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Executive Summary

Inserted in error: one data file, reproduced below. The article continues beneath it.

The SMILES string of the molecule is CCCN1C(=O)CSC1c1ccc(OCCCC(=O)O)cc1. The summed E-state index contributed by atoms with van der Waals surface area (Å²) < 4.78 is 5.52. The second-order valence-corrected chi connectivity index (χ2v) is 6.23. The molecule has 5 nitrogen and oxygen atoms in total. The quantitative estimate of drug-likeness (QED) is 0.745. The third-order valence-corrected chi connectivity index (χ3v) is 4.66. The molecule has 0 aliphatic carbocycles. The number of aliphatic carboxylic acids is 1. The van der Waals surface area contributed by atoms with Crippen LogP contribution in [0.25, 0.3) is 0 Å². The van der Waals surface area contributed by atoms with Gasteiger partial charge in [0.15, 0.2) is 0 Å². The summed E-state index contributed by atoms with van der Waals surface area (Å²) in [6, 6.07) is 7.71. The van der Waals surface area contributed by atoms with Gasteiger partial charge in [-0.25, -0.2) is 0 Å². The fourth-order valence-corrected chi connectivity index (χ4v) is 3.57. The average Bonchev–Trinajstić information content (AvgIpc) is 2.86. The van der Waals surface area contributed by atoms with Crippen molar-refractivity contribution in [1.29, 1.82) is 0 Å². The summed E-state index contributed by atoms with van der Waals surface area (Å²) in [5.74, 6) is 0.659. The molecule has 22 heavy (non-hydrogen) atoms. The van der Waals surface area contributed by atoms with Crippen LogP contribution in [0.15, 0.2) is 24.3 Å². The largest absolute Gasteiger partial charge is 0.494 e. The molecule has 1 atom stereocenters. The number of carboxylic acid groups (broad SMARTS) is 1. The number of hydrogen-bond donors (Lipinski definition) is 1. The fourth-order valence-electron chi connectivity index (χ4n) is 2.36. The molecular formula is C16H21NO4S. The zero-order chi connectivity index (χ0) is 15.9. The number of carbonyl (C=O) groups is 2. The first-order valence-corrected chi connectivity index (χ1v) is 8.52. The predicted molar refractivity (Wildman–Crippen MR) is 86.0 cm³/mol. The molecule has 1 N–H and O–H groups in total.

ORPHAN DRUG DESIGNATION FOR "SAME DRUG" BASED ON GLYCOSYLATION differences is opposed by the Industrial Biotechnology Association in a May 24 letter to FDA Acting Commissioner Benson. "It is IBA's position that in considering whether two manufacturers' versions of a protein drug are the same drug for the purpose of Orphan Drug Act marketing exclusivity, glycosylation should be irrelevant," the association said. "We trust that FDA will consider these views carefully in the promulgation of any regulation or policy decisions." IBA's letter was sent to the agency in anticipation of the FDA Blood Products Advisory Committee's June 29-scheduled meeting on the similarities and differences of the erythropoietin molecules in Amgen's Epogen and Chugai-Upjohn's Marogen ("The Pink Sheet" May 28, T&G-1). While Epogen and Marogen are identical in their amino acid sequences, Chugai-Upjohn has asserted that Marogen differs from Epogen in its glycosylation pattern. IBA is hoping to participate in the advisory committee meeting either through a presentation or a written submission. IBA stated that with glycosylation, or "the attachment of sugar molecules to the amino acid backbone of the protein," it is "very easy to secure minor differences in the sugar residues associated with a recombinant protein." Because glycosylation "is under enzymatic control, it is a parameter that can be easily manipulated," IBA pointed out. "Simple changes in culture media or cell type result in differing glycosylation patterns even though the primary amino acid sequence of the protein is unchanged. Thus, clinically identical protein therapeutics can be produced that have different patterns of glycosylation." The association is "concerned that the developmental incentives would be subverted if FDA adopts a very broad view of what structural determinants will allow such products to be differentiated for purposes of granting marketing exclusivity under the Orphan Drug Act," the letter states. Voicing its "concern" over the lack of FDA regulations on "same drug" determinations, IBA noted that as a result, individual decisions have carried the weight of policy. In a reference to the approval of Lilly's human growth hormone product (Humatrope) with an orphan designation following the approval of Genentech's Protropin, IBA commented: "FDA has already made one policy decision on the granting of marketing exclusivity in the absence of regulations." In that case, FDA granted Humatrope orphan exclusivity on the basis of a different amino acid sequence; the drugs are not the product of glycosylation. IBA also suggested that use of the advisory committee in reaching a decision on the glycosylation question is inappropriate. "In our view it would be unwise to use an advisory committee that does not consist of sufficient number of experts in glycoproteins. We would be troubled if the agency chose to use a drug specific focus in order to create rules of general applicability to the industry." The "appropriate mechanism," IBA said, "is through notice and comment rulemaking." The IBA board voted to support the position on glycosylation at its May 23 meeting in Chicago. The board also resolved to support an amendment to Rep. Boucher's biotech patent protection bill. The association is proposing an amendment to Section 1 of the bill, which changes U.S. Patent Office practice by directing that patents be granted for production processes where an essential element of the process is novel ("The Pink Sheet" Feb. 12, T&G-3). IBA is supporting a broadening of the provision so that a patent would be granted for processes where a material element of the process is novel -- on the basis that the term "material" is a less demanding criterion than "essential." IBA further suggests that the term "process" be broadened to include processes of use in addition to processes of production. The bill was jointly referred to a House Judiciary/Courts Subcommittee and the Ways & Means/Trade Subcommittee. No further action has been scheduled on the legislation.

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